This ancient academic city has a lot to offer to the modern student, from the world's top university to the stunning green areas and a vibrant social life.
The city of Oxford is most famous for its university, which was established in the 10th century and has since been among the best five universities in the world (ranked the best in 2018-2020). Being a seat of such an ancient and well-respected institution has had its perks for the city. Today Oxford is not only an academic powerhouse, but also a centre of global commercial research, an industrial hub, and a key cultural destination in England and the world.
From the top of South Park next to Oxford International College, students can observe the beautiful Gothic skyline which inspired the name ‘the city of dreaming spires’ (Matthew Arnold). Looking at it in sunset, it is easy to understand why those who come to Oxford quickly fall in love with the city.
OIC students can freely visit and borrow books from the city’s public libraries, as well as use the facilities of the Iffley Road Sports centre, which is home to the running track where Sir Roger Bannister famously ran the world’s first sub-four-minute mile in 1954. They are also welcome to take advantage of the city’s vibrant cultural offer and explore its theatres, museums, galleries, and varied culinary scene. Should they fancy themselves true Oxonians (inhabitants of Oxford), they can also try the unique local past-times: rowing, punting, or enjoying a picnic in one of the city’s abundant parks and meadows.
Over the last millennium, many great figures have lived in Oxford and attended its university. The honours list includes 26 British prime ministers, at least 30 international heads of state, 50 Nobel Prize winners, and 120 Olympic medal winners. Just within the last few decades, the students included Stephen Hawking, Harper Lee, Bill Clinton, or Malala Yousafzai. One cannot help but be inspired.
It’s not just that Oxford is smart – it is also stunning. Views that have captured the imagination of millions have been filmed right here. Christ Church College and New College have served as Hogwarts, whereas the city centre was featured in many productions, from BBC series Inspector Morse to the Hollywood blockbusters X-Men and Transformers. The quaint streets of the old town have changed little since the middle ages, and the impression is heightened by the fact that students still wear the traditional cap and gown for many occasions – which makes it very easy to forget which century we live in.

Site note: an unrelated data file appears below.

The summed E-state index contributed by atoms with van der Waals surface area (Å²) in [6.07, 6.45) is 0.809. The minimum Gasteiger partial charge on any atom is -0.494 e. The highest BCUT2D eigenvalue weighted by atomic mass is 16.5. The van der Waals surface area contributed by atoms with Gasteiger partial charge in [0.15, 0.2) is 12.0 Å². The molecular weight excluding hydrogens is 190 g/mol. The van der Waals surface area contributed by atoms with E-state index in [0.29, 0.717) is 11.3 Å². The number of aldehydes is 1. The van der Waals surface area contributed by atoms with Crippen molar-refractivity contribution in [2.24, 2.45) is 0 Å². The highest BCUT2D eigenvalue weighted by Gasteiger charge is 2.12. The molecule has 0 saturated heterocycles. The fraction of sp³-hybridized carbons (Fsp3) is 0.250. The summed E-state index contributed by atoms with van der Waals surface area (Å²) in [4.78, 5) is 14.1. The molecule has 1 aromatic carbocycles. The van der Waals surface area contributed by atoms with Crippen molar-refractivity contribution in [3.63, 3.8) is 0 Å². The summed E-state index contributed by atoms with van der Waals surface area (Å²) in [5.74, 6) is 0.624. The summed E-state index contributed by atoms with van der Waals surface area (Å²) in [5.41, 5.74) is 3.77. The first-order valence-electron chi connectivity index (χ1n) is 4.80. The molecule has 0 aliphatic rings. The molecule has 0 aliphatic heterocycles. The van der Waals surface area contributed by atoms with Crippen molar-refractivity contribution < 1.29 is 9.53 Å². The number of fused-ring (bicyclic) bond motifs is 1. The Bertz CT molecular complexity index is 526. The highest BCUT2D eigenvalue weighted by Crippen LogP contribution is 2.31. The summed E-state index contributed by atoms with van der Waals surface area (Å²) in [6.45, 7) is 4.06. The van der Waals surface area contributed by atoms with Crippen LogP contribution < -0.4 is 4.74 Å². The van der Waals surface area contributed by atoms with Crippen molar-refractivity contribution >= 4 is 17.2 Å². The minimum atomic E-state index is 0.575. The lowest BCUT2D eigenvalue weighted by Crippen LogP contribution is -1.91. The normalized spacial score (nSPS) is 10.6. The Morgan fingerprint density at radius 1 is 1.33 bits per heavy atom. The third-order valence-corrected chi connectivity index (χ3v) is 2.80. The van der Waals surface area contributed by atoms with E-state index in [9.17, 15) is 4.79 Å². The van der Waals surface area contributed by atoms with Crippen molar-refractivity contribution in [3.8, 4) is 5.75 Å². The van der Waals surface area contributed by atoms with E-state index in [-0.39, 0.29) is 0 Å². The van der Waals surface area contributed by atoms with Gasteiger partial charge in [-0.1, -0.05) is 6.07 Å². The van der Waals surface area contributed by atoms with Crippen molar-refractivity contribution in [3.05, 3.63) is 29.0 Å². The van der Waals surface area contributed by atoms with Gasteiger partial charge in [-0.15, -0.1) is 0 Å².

There is a reason why punting – i.e. pushing a shallow boat down the river for summery leisure – is a favourite Oxford past-time. The city lies at the heart of the Thames Valley and is crossed by many rivers and canals, on the sides of which there are vast green areas like Port Meadow, University Parks, and Christ Church Meadow. Whether by punt or on foot, the Oxford rivers are definitely worth exploring – especially with a basket of strawberries on hand.
In 1954, Roger Bannister, a 25-year-old British medical student, was the first man in history to run one mile in less than four minutes. His time was three minutes 59.4 seconds, achieved at the Iffley Road track in Oxford and watched by 3,000 spectators. It was once thought the four-minute mile was impossible to achieve.
Since Oxford is situated right in the centre of England, it is easy to plan a weekend getaway. London is only an hour’s journey by train. Other cities such as Manchester, Birmingham and Bristol are also accessible by bus and rail. Nearby is also the stately Blenheim Palace, the birthplace of Winston Churchill, as well as Shakespeare’s home Stratford-Upon-Avon.
Oxford’s academic excellence is without question. Due to the proximity of Oxford University, our students can attend world-class lectures, take part in university competitions, and learn from mentors that are studying their future degrees. It is also no accident that almost the entire teaching staff of OIC hails from the same university.
In terms of career development, there are few places in the world that offer students the same opportunity that Oxford does.
There are many societies, research groups, and networking and recruitment events which are open to all. Oxford is also one of the three cities making up the UK’s Golden Triangle (Oxford, Cambridge, and London), within which over £1.4bn is spent on research and development in technology and medicine.
It is also the centre of a £6bn automotive cluster, which has been dubbed ‘Motorsport Valley’ (notably with the presence of BMW and Three Formula 1). OIC takes full advantage of our location and has a record of sending our students on high-profile internships, including the Crown Court, Rolls-Royce, and Oxford University Hospitals.